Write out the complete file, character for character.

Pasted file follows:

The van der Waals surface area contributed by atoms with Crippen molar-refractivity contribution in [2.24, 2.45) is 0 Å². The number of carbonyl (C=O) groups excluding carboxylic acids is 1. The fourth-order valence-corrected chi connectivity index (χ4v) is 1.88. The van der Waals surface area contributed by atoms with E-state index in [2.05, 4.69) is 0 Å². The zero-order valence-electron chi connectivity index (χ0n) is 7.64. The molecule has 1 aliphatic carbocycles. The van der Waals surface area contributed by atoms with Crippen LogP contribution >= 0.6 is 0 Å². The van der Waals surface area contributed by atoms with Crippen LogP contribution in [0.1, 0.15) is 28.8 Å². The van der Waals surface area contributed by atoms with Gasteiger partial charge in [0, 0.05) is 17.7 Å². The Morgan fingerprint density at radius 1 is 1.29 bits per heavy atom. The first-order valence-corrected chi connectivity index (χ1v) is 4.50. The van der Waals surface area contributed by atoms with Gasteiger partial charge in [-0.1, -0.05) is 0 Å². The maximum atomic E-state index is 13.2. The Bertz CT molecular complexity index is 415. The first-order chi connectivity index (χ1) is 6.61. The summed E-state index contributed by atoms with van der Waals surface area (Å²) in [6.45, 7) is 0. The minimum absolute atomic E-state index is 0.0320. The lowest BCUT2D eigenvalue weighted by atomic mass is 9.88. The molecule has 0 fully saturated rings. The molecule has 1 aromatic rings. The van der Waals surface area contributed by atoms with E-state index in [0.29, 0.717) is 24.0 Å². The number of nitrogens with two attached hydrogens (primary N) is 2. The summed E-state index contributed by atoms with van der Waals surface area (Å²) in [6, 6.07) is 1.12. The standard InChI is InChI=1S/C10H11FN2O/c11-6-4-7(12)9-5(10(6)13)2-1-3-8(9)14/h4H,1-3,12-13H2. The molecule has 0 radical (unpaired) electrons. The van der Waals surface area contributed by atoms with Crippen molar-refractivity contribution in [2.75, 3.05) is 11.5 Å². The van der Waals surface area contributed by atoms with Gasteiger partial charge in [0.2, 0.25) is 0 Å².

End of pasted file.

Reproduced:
The van der Waals surface area contributed by atoms with Crippen molar-refractivity contribution in [2.24, 2.45) is 0 Å². The number of carbonyl (C=O) groups excluding carboxylic acids is 1. The fourth-order valence-corrected chi connectivity index (χ4v) is 1.88. The van der Waals surface area contributed by atoms with E-state index in [2.05, 4.69) is 0 Å². The zero-order valence-electron chi connectivity index (χ0n) is 7.64. The molecule has 1 aliphatic carbocycles. The van der Waals surface area contributed by atoms with Crippen LogP contribution >= 0.6 is 0 Å². The van der Waals surface area contributed by atoms with Crippen LogP contribution in [0.1, 0.15) is 28.8 Å². The van der Waals surface area contributed by atoms with Gasteiger partial charge in [0, 0.05) is 17.7 Å². The Morgan fingerprint density at radius 1 is 1.29 bits per heavy atom. The first-order valence-corrected chi connectivity index (χ1v) is 4.50. The van der Waals surface area contributed by atoms with Gasteiger partial charge in [-0.1, -0.05) is 0 Å². The maximum atomic E-state index is 13.2. The Bertz CT molecular complexity index is 415. The first-order chi connectivity index (χ1) is 6.61. The summed E-state index contributed by atoms with van der Waals surface area (Å²) in [6.45, 7) is 0. The minimum absolute atomic E-state index is 0.0320. The lowest BCUT2D eigenvalue weighted by atomic mass is 9.88. The molecule has 0 fully saturated rings. The molecule has 1 aromatic rings. The van der Waals surface area contributed by atoms with E-state index in [0.29, 0.717) is 24.0 Å². The number of nitrogens with two attached hydrogens (primary N) is 2. The summed E-state index contributed by atoms with van der Waals surface area (Å²) in [6, 6.07) is 1.12. The standard InChI is InChI=1S/C10H11FN2O/c11-6-4-7(12)9-5(10(6)13)2-1-3-8(9)14/h4H,1-3,12-13H2. The molecule has 0 radical (unpaired) electrons. The van der Waals surface area contributed by atoms with Crippen molar-refractivity contribution in [2.75, 3.05) is 11.5 Å². The van der Waals surface area contributed by atoms with Gasteiger partial charge in [0.2, 0.25) is 0 Å².